BFF (Brainfag Forever) by Nate Beaty.
224 page trade paperback. 5 1/2 x 7".
Published/distributed by Microcosm.
BFF collects a decade or so of Beaty's minicomics. I really like this kind of retrospective collection. It's always fun to see the cartoonist grow and progress as you turn the page but it's also really neat to recall the decades through someone else's eyes. Or someone else's pen. The weird thing about this book for me personally is that looking at the past through Beaty's eyes is a lot like looking at it through my own eyes. I think we are similar in age or at least we grew up on the same junk. We both went to Virginia Tech. We both make comics. We both make our livings with computers. And, from what I've seen in the book, we both spent the '90s wandering the Earth in a bit of a daze. So yeah, I can totally relate to this collection.
The book contains more variations in drawing and storytelling style than I care to go back and count. From scratchy sketchbook stuff to really beautifully drawn illustrations. From diary comics to some vigorous narratives. The book has an impressive range. I think I enjoy his stream of conscious sketch book stuff the best. It shows Beaty at his most daring and is very funny.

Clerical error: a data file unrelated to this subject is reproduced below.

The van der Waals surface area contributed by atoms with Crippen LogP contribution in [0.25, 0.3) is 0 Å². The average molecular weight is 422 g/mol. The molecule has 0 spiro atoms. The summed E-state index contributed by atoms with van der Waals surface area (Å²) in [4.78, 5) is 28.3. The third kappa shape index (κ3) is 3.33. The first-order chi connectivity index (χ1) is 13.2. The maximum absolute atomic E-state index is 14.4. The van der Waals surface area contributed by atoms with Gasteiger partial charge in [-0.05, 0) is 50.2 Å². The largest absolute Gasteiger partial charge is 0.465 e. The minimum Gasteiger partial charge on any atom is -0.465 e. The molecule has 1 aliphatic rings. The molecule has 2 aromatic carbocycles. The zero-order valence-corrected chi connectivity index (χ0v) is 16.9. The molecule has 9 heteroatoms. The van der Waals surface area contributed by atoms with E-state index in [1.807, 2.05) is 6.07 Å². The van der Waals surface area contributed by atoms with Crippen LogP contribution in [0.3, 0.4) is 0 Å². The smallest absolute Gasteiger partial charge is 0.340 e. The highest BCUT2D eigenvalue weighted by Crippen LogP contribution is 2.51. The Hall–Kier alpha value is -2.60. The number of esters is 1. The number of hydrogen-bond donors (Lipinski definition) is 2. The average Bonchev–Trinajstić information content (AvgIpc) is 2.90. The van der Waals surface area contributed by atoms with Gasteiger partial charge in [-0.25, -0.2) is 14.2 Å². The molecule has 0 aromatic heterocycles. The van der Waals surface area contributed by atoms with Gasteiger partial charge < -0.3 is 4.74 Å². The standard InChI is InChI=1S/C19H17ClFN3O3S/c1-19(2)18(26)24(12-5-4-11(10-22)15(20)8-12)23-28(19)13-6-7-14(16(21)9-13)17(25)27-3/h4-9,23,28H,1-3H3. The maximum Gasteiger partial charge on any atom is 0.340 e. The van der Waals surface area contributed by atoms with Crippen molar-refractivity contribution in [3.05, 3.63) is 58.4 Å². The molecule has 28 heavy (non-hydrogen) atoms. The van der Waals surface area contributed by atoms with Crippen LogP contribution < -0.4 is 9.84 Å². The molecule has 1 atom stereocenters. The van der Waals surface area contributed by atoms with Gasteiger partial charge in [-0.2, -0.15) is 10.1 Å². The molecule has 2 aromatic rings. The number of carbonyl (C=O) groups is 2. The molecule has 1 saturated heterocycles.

The unifying theme of the book is self study and self discovery. This touches on a lot of doubt and self loathing but Beaty's travels are far enough off the beaten path to keep it interesting and he can be pretty funny when he cuts loose. With the exception of one section of diary comics where he's really just listing events, most of the book is really engaging. It's an unpredictable book. Just when you think he's settled on a style he shakes things up again.
The book is a very nice thick collection of comics. Microcosm did a great job with the shape, size and feel of the thing. I enjoyed getting lost in it for a while.
Your best pal ever,
p.p.p.s. I wrote most of this review way back in April but life got hard. Apologies to Nate Beaty and Microcosm for taking so long.